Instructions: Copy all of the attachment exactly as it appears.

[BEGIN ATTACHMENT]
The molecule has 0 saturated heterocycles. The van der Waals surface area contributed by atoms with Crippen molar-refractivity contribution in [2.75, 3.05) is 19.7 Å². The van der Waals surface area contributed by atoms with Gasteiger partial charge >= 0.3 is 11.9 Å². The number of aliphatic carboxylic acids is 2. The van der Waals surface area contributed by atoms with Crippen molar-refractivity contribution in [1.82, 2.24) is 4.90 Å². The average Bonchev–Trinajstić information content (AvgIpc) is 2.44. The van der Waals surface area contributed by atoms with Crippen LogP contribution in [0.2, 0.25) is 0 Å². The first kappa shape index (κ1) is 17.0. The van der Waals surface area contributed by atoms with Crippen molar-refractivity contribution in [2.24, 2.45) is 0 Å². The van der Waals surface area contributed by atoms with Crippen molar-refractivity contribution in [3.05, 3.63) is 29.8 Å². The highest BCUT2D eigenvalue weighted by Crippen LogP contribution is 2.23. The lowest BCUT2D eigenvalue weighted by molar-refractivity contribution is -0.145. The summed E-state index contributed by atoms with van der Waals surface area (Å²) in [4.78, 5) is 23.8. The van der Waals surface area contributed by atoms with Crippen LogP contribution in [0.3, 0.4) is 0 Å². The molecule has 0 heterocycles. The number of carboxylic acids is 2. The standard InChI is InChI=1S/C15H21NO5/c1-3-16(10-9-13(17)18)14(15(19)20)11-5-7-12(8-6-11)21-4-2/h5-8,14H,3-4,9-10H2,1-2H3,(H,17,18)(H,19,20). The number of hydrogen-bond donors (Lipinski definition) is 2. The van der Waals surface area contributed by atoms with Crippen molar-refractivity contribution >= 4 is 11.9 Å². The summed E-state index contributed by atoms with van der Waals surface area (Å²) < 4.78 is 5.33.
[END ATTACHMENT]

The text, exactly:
The molecule has 0 saturated heterocycles. The van der Waals surface area contributed by atoms with Crippen molar-refractivity contribution in [2.75, 3.05) is 19.7 Å². The van der Waals surface area contributed by atoms with Gasteiger partial charge >= 0.3 is 11.9 Å². The number of aliphatic carboxylic acids is 2. The van der Waals surface area contributed by atoms with Crippen molar-refractivity contribution in [1.82, 2.24) is 4.90 Å². The average Bonchev–Trinajstić information content (AvgIpc) is 2.44. The van der Waals surface area contributed by atoms with Crippen LogP contribution in [0.2, 0.25) is 0 Å². The first kappa shape index (κ1) is 17.0. The van der Waals surface area contributed by atoms with Crippen molar-refractivity contribution in [2.24, 2.45) is 0 Å². The van der Waals surface area contributed by atoms with Crippen molar-refractivity contribution in [3.05, 3.63) is 29.8 Å². The highest BCUT2D eigenvalue weighted by Crippen LogP contribution is 2.23. The lowest BCUT2D eigenvalue weighted by molar-refractivity contribution is -0.145. The summed E-state index contributed by atoms with van der Waals surface area (Å²) in [4.78, 5) is 23.8. The van der Waals surface area contributed by atoms with Crippen LogP contribution in [0.3, 0.4) is 0 Å². The molecule has 0 heterocycles. The number of carboxylic acids is 2. The standard InChI is InChI=1S/C15H21NO5/c1-3-16(10-9-13(17)18)14(15(19)20)11-5-7-12(8-6-11)21-4-2/h5-8,14H,3-4,9-10H2,1-2H3,(H,17,18)(H,19,20). The number of hydrogen-bond donors (Lipinski definition) is 2. The van der Waals surface area contributed by atoms with Crippen molar-refractivity contribution >= 4 is 11.9 Å². The summed E-state index contributed by atoms with van der Waals surface area (Å²) < 4.78 is 5.33.